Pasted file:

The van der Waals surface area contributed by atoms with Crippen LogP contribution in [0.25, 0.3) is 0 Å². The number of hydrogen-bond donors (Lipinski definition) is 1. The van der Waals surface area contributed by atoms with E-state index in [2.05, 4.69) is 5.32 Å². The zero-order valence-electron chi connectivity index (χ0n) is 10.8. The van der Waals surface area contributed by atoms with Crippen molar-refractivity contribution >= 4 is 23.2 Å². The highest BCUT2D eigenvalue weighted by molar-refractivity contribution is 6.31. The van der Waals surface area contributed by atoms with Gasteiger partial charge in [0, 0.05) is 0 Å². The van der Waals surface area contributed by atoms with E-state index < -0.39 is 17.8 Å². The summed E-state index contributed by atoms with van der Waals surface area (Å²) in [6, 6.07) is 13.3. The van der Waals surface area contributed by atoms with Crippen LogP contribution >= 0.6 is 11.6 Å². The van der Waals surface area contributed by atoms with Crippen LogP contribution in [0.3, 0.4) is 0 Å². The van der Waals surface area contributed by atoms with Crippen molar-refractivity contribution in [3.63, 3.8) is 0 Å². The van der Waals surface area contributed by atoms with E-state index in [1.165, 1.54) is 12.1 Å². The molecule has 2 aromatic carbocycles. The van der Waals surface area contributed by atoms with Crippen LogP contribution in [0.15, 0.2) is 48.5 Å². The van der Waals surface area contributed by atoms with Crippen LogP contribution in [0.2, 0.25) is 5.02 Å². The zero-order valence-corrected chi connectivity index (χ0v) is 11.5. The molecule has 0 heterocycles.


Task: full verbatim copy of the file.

The van der Waals surface area contributed by atoms with Crippen LogP contribution in [0.25, 0.3) is 0 Å². The number of hydrogen-bond donors (Lipinski definition) is 1. The van der Waals surface area contributed by atoms with E-state index in [2.05, 4.69) is 5.32 Å². The zero-order valence-electron chi connectivity index (χ0n) is 10.8. The van der Waals surface area contributed by atoms with Crippen molar-refractivity contribution >= 4 is 23.2 Å². The highest BCUT2D eigenvalue weighted by molar-refractivity contribution is 6.31. The van der Waals surface area contributed by atoms with Gasteiger partial charge in [0, 0.05) is 0 Å². The van der Waals surface area contributed by atoms with E-state index < -0.39 is 17.8 Å². The summed E-state index contributed by atoms with van der Waals surface area (Å²) in [6, 6.07) is 13.3. The van der Waals surface area contributed by atoms with Crippen LogP contribution >= 0.6 is 11.6 Å². The van der Waals surface area contributed by atoms with Crippen LogP contribution in [0.3, 0.4) is 0 Å². The van der Waals surface area contributed by atoms with Crippen molar-refractivity contribution in [3.63, 3.8) is 0 Å². The van der Waals surface area contributed by atoms with E-state index in [1.165, 1.54) is 12.1 Å². The molecule has 2 aromatic carbocycles. The van der Waals surface area contributed by atoms with Crippen LogP contribution in [0.15, 0.2) is 48.5 Å². The van der Waals surface area contributed by atoms with Crippen LogP contribution in [0.2, 0.25) is 5.02 Å². The zero-order valence-corrected chi connectivity index (χ0v) is 11.5. The molecule has 0 heterocycles.